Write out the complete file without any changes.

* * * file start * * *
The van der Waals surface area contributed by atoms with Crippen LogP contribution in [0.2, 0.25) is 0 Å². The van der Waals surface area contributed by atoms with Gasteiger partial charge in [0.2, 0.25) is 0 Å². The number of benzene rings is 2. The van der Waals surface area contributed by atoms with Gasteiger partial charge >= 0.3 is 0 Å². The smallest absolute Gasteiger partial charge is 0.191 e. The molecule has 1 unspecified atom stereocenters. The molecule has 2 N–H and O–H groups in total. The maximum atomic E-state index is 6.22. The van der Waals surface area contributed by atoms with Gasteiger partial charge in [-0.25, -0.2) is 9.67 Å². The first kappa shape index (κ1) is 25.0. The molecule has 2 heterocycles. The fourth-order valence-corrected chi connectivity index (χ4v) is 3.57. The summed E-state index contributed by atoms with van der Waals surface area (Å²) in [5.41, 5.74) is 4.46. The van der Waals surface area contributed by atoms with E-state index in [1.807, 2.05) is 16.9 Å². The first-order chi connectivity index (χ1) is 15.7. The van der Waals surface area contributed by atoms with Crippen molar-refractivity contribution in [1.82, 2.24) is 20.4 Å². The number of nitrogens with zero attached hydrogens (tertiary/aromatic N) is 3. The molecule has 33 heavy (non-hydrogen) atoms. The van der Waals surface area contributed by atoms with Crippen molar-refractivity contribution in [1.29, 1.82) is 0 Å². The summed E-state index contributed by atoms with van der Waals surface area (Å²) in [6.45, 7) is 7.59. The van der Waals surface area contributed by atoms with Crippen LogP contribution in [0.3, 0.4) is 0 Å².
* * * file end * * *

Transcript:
The van der Waals surface area contributed by atoms with Crippen LogP contribution in [0.2, 0.25) is 0 Å². The van der Waals surface area contributed by atoms with Gasteiger partial charge in [0.2, 0.25) is 0 Å². The number of benzene rings is 2. The van der Waals surface area contributed by atoms with Gasteiger partial charge >= 0.3 is 0 Å². The smallest absolute Gasteiger partial charge is 0.191 e. The molecule has 1 unspecified atom stereocenters. The molecule has 2 N–H and O–H groups in total. The maximum atomic E-state index is 6.22. The van der Waals surface area contributed by atoms with Gasteiger partial charge in [-0.25, -0.2) is 9.67 Å². The first kappa shape index (κ1) is 25.0. The molecule has 2 heterocycles. The fourth-order valence-corrected chi connectivity index (χ4v) is 3.57. The summed E-state index contributed by atoms with van der Waals surface area (Å²) in [5.41, 5.74) is 4.46. The van der Waals surface area contributed by atoms with E-state index in [1.807, 2.05) is 16.9 Å². The first-order chi connectivity index (χ1) is 15.7. The van der Waals surface area contributed by atoms with Crippen molar-refractivity contribution in [1.82, 2.24) is 20.4 Å². The number of nitrogens with zero attached hydrogens (tertiary/aromatic N) is 3. The molecule has 33 heavy (non-hydrogen) atoms. The van der Waals surface area contributed by atoms with Crippen molar-refractivity contribution in [1.29, 1.82) is 0 Å². The summed E-state index contributed by atoms with van der Waals surface area (Å²) in [6.45, 7) is 7.59. The van der Waals surface area contributed by atoms with Crippen LogP contribution in [0.3, 0.4) is 0 Å².